Botox approved for treatment of cerebral palsy spasticity in children
US drugs regulator the Food and Drug Administration has sanctioned wider use of the drug after a fast-tracked review of results from trials
The new market for Botox is a boost for Allergan’s plant in Westport, Co Mayo, which is responsible for the manufacture of worldwide supplies of Botox. Photograph: Shannon Stapleton/Reuters
And it offers another treatment option for very ill children worldwide, most particularly those suffering from cerebral palsy which is the most common condition among children affecting control of their limbs.
The US drugs regulator, the Food and Drug Administration (FDA), sanctioned the wider use of the drug after a fast-tracked priority review of results from two phase III trials.
Allergan noted that the fast-track procedure was typically granted only to therapies that if approved could offer significant improvements in safety and effectiveness when compared to current standards of care.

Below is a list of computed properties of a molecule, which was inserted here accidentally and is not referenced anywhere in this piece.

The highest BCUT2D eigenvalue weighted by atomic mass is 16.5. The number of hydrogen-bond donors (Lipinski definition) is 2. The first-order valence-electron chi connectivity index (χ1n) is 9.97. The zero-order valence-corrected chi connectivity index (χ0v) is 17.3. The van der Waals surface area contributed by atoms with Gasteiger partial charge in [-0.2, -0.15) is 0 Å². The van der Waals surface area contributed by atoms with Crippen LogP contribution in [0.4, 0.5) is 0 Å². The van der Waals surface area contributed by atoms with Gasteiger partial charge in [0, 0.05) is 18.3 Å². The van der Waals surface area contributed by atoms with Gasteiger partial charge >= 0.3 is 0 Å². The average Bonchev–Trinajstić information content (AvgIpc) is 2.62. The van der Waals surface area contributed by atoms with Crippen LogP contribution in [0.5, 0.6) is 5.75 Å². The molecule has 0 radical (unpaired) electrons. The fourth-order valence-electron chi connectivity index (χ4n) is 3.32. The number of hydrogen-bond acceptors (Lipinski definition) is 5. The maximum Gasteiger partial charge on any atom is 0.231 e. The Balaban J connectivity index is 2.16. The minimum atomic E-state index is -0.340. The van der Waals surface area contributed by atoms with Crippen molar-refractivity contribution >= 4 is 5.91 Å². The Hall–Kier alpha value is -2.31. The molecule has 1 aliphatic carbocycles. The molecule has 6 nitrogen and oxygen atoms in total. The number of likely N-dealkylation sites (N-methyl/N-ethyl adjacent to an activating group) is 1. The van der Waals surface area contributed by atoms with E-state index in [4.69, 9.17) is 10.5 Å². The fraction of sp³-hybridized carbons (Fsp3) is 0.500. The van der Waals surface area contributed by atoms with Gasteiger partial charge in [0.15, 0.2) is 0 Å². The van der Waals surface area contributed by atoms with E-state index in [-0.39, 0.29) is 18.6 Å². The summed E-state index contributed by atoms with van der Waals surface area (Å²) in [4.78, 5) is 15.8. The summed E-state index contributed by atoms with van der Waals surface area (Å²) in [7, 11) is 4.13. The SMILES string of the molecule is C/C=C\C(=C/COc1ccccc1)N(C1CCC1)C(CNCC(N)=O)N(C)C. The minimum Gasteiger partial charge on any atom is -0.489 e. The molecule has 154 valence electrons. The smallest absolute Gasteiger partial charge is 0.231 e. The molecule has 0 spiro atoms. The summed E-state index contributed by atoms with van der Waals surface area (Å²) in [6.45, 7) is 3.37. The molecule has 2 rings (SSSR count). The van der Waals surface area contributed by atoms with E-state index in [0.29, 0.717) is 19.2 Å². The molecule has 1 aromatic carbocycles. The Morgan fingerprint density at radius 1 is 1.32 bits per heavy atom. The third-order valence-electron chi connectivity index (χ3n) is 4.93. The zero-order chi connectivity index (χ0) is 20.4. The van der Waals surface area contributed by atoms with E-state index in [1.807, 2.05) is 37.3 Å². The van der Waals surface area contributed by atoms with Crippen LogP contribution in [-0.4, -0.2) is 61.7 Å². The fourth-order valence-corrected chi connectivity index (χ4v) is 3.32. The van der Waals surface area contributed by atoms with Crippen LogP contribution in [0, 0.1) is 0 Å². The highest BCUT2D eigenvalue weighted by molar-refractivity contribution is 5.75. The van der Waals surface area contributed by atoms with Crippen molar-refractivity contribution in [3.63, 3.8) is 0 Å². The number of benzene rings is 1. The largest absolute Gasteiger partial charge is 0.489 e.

The FDA is also looking at an application from the company for the use of Botox for paediatric patients with spasticity in their lower limbs. It is expected to announce a decision on that therapy option in the final quarter of the year.
Figures from the US suggest cerebral palsy affects over 3 per cent of all children. Spasticity is also an issue for people suffering from traumatic brain injury and those with multiple sclerosis, among other conditions.
Overall, 12 million people worldwide are estimated to suffer from some form of spasticity, although the latest Botox approval relates only to children between the ages of two and 17.
Botox, which is derived from the deadly botulinum toxin, was originally used in medicine for the treatment of squints or crossed eyes. However, it is better known in recent times for its use in the beauty industry as a wrinkle smoother.
The fast-track approval came after the company submitted two studies. One was a one-year open label extension study where all participants receive the drug and both patients and doctors were aware of it. The other research was conducted as a 12-week double-blind study where the efficacy and safety of the drug are measured against a placebo with neither doctor nor the patient aware whether they were receiving the drug or the placebo.
Altogether, 235 patients enrolled in the trials, all of whom either have cerebral palsy or had suffered a stroke.
The lower limb application is also supported by two trials, this time involving 284 cerebral palsy patients, according to the company.